When Jesus came, “He came unto His Own, and HIs Own received Him not,” John 1:11. But, He came anyway. He came and He died. He died to save the indifferent from their sins, and from themselves. They are part of the “whosoever” for whom Jesus died. Jesus died for the indifferent! “In the last day, that great day of the feast, Jesus stood and cried, saying, If any man thirst, let him come unto me, and drink,” John 7:37. If the indifferent will hear Him, and come to Him, they will be saved, John 6:37.


  I.  We Leave Out The Ignorant

 II.  We Leave Out The Indifferent



Luke 2:15-18 introduces us to another group of people who are left out of the Nativity scene every year. The shepherds heard the message of the angels and they went, as fast as they could, to Bethlehem to see the baby Jesus. When they saw Him, they believed the message of the angel, and having worshipped the Lord, they returned to their sheep.


As these shepherds made their way back into the hill country to return to their flocks, they told everyone they met about the baby in the manger and about the message of the angels. Verse 18 says that everyone who heard the story “wondered” at it. This word means “to be impressed, or to marvel.” It carries the idea of “being astonished” by something. The news the shepherds told left them with their mouths hanging open in amazement!


They were amazed that a group of dirty, vile shepherds are moving through the streets of Bethlehem praising God and preaching about the coming of the Messiah. The people who heard the story were amazed! “The Messiah has been born in Bethlehem? He has come as a baby, and He is just over there in a manger?” Those were the kind of things they probably said to one another that night.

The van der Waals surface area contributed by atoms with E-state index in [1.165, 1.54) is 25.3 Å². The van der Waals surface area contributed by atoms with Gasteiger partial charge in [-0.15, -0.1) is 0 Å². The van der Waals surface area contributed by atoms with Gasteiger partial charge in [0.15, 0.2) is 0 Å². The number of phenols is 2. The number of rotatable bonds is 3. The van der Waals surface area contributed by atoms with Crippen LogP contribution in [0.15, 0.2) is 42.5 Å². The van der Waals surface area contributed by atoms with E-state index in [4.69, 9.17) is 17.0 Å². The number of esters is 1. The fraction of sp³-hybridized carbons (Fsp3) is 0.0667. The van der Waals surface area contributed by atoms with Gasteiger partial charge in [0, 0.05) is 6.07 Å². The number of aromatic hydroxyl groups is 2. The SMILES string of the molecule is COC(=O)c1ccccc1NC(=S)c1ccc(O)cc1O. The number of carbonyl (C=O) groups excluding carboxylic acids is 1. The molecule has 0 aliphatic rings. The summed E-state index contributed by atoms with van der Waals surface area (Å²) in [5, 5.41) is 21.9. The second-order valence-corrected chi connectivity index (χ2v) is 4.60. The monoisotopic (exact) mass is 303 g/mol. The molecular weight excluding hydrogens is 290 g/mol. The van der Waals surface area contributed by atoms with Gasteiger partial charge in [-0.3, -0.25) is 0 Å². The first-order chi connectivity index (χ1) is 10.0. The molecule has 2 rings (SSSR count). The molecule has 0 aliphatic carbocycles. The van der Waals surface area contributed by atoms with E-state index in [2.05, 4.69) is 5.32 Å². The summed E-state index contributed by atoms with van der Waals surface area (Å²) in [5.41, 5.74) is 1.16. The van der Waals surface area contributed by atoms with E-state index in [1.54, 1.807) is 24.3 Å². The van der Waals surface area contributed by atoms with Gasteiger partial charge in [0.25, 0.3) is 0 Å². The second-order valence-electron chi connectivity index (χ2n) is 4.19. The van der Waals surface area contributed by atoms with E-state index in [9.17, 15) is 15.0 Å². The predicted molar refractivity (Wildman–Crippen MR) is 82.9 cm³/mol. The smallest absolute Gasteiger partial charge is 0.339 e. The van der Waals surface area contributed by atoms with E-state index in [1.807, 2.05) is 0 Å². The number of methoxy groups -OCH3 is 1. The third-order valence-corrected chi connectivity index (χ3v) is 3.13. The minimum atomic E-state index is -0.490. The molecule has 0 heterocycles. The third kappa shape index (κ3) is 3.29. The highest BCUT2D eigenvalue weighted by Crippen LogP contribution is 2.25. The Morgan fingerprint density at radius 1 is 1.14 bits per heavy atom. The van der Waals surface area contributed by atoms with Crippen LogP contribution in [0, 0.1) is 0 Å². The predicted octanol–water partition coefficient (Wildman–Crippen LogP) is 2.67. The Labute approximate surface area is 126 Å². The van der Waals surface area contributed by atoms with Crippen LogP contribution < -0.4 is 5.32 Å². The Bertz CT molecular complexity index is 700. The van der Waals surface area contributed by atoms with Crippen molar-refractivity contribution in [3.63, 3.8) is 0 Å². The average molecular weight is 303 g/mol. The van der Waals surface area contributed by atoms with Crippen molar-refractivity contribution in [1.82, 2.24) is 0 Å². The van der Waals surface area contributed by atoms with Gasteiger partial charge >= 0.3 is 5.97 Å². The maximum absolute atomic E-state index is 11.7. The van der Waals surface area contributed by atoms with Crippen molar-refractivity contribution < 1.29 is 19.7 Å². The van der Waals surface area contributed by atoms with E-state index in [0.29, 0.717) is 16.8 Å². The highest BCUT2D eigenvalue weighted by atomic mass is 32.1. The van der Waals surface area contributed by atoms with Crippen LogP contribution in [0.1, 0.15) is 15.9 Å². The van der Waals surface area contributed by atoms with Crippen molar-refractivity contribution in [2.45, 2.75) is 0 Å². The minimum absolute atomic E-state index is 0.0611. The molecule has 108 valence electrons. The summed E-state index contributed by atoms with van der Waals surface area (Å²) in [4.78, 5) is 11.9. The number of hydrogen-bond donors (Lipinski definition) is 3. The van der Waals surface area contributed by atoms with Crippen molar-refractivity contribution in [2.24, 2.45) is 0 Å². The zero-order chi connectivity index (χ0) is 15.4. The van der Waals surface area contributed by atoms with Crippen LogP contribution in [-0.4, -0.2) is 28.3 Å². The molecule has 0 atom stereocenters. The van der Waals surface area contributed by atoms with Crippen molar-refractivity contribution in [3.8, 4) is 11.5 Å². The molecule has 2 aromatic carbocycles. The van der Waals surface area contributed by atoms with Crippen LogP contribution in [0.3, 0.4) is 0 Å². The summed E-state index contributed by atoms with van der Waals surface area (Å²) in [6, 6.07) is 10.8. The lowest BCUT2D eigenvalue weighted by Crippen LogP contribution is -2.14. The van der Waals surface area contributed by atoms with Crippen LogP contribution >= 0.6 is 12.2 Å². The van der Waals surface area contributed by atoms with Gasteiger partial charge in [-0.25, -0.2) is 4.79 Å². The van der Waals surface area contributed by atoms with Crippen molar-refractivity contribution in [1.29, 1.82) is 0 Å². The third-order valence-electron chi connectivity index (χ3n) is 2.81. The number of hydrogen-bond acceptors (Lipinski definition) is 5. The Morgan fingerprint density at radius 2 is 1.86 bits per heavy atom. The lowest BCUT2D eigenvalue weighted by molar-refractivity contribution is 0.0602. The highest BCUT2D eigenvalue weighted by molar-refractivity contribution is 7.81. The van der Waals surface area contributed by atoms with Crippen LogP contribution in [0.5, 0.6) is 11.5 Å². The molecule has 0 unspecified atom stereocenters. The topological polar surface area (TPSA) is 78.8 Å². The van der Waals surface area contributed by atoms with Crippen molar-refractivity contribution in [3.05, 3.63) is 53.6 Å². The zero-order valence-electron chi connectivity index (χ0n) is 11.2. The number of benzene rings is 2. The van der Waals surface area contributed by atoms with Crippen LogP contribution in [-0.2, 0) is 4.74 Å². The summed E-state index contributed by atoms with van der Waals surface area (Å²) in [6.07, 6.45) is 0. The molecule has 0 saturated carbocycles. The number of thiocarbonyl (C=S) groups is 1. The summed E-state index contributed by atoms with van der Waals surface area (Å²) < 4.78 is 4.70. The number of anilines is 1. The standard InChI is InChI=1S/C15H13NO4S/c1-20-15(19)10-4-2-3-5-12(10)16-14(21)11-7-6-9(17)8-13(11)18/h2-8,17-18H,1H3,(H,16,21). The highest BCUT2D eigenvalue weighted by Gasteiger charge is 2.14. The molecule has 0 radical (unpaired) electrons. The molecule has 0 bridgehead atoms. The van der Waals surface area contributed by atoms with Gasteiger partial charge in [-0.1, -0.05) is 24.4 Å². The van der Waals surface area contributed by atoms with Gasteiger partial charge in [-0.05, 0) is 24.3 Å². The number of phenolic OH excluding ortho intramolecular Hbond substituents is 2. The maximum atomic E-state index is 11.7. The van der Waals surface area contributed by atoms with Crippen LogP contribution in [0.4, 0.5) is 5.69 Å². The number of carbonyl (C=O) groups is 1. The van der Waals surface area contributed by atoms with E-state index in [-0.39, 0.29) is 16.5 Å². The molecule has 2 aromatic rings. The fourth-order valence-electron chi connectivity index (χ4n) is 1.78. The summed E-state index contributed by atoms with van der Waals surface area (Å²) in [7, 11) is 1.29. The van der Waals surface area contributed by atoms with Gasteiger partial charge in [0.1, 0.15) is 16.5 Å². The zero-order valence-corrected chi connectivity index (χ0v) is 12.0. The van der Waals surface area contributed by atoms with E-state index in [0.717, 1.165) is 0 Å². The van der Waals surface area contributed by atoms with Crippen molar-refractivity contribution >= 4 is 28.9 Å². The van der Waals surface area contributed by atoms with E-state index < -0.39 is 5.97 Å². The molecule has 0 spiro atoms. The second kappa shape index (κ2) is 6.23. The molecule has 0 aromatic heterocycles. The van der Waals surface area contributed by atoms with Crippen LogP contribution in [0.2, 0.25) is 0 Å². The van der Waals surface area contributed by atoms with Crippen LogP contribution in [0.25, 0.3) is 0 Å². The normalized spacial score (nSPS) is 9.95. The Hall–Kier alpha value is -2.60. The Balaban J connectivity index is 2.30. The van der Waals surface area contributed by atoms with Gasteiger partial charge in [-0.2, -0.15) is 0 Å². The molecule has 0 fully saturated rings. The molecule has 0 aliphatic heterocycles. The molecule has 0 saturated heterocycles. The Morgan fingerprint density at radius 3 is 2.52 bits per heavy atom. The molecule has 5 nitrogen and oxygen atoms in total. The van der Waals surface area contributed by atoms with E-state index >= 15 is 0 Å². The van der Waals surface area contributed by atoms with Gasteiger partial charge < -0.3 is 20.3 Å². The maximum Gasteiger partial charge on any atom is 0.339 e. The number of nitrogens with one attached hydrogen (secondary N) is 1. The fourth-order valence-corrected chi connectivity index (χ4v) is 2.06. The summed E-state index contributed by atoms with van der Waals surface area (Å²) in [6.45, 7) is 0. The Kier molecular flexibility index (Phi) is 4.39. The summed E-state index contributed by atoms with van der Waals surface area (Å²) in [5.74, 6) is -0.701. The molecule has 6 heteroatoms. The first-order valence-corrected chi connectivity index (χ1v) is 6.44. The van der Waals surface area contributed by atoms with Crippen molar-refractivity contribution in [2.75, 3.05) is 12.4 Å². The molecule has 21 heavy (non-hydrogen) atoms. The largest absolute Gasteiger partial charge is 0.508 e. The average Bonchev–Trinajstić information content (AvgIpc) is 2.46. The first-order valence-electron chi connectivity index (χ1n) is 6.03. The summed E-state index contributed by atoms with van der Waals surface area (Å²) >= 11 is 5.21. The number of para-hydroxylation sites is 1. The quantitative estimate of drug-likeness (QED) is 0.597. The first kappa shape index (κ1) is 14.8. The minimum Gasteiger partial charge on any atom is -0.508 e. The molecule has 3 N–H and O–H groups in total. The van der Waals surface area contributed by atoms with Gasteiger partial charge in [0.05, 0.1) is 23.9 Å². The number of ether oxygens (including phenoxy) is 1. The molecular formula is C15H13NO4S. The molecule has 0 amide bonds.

They heard the story and it impressed them, but they never went to see if it was true. How sad! The Savior of the world was so very close by, and they failed to go to Him to see for themselves.


Again, this describes so many people in our own world. We preach the Gospel. We tell the world that Jesus loves them. So they hear the message, and they see the changed lives of those who come to know the Lord, but they never investigate for themselves. They miss opportunity after opportunity to meet the Lord for themselves. Maybe they are too busy. Maybe they are too preoccupied with life. Maybe they are afraid of the cost. Whatever their reasons, they miss out on the best thing the Lord ever did for them. They miss out on meeting the only Person Who can save their souls.


Jesus came for people like that. He came for people who are too busy, and too caught up in their own lives to come to Him. He died to save people just like that. The story of the Rich Young Ruler proves that. Mark 10:17-21 tells the story of a young man who ran to Jesus looking for spiritual answers. Jesus very clearly described the cost of following Him and the man who ran to Jesus turned and walked away. In verse 21 of that story the Bible says that Jesus “loved him.” Salvation was available for that young man, but he was not willing to pay the price. The message was appealing; the cost was not.


Every time you hear a sermon, God is passing close to you. Every time a Christian invites you to be saved, God is passing by. Every time you feel Him drawing you to come to Him, He is passing by. Do not take these heavenly invitations lightly.


The news that God loves you may impress you, but it won’t save you until you turn to Him in faith. The Gospel message of the death and resurrection of the Lord Jesus Christ might cause you to marvel at the love of God for sinners, but it won’t save you until you believe. That is why the Bible says, “Seek ye the LORD while he may be found, call ye upon him while he is nearIsa. 55:6.